One of the best weapons against cancer might have been inside us all along – our own immune systems. Immunotherapy involves supercharging the immune system to better root out cancer from its hiding places, and now researchers at EPFL have discovered a sneaky new tactic the disease uses, and suggested a way to overcome it.
The researchers on the new study investigated Non-Hodgkin lymphoma (NHL), a dangerous type of cancer that starts in the lymph nodes and causes the immune system’s B cells to grow out of control.
The team found that a protein called cathepsin S was mutated and over-activated in a high number of patients with NHL. This protein cuts other proteins into fragments which then act as a mediator between cancer cells and immune cells.
“When cathepsin S is active, cancer cells interact with immune cells called CD4+ T-cells, which help the tumor to grow, while they maintain social distance with CD8+ T-cells, which would attack and kill the tumor,” says Elie Dheilly, co-lead author of the study.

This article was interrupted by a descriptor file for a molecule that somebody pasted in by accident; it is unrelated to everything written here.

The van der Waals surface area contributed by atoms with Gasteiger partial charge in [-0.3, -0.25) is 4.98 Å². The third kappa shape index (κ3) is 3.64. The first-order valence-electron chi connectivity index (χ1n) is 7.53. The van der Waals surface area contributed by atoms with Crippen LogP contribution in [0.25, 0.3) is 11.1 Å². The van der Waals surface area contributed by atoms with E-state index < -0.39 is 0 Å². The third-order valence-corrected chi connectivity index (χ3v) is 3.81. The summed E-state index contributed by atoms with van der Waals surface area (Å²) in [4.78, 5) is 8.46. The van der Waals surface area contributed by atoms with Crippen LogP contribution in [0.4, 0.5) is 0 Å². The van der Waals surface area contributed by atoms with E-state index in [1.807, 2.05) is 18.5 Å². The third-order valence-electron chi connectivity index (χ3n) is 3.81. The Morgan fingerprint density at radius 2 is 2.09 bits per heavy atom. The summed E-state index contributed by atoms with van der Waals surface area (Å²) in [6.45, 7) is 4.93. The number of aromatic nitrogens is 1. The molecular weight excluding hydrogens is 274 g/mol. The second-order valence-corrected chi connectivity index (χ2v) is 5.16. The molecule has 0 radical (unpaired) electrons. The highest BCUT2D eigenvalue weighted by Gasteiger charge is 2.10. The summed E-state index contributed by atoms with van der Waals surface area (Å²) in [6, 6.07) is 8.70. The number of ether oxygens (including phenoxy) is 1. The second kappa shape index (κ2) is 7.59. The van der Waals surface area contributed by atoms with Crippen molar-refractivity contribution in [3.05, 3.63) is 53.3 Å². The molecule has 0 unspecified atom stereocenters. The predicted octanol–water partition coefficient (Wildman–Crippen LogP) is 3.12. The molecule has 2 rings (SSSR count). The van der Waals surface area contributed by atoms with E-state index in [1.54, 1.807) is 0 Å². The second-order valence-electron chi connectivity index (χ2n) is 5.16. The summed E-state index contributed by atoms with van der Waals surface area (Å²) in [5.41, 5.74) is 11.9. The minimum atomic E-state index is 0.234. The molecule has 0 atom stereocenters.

So the researchers tested what would happen without cathepsin S. In the lab they engineered cells that lacked the gene that coded for the protein, and found that it completely turned the tables on the tumor. Instead of attracting CD4+ cells and repelling CD8+ cells, the cancer did the opposite, summoning CD8+ which went on to attack the disease.
The team says this occurs because of a process called antigen diversification. Essentially, different protein fragments are created that help immune cells track down and wipe out cancer cells.
With this new understanding, the researchers say that drugs could be developed to inhibit cathepsin S as a potential treatment for NHL and other types of cancer.
“We think that cathepsin S could represent an important therapeutic target,” says Elisa Oricchio, lead researcher on the study. “Inducing antigen diversification is an attractive therapeutic strategy to increase tumor immunogenicity and enhance response to immunotherapies in lymphoma but possibly also in other tumor types.”
The research was published in the journal Cancer Cell.
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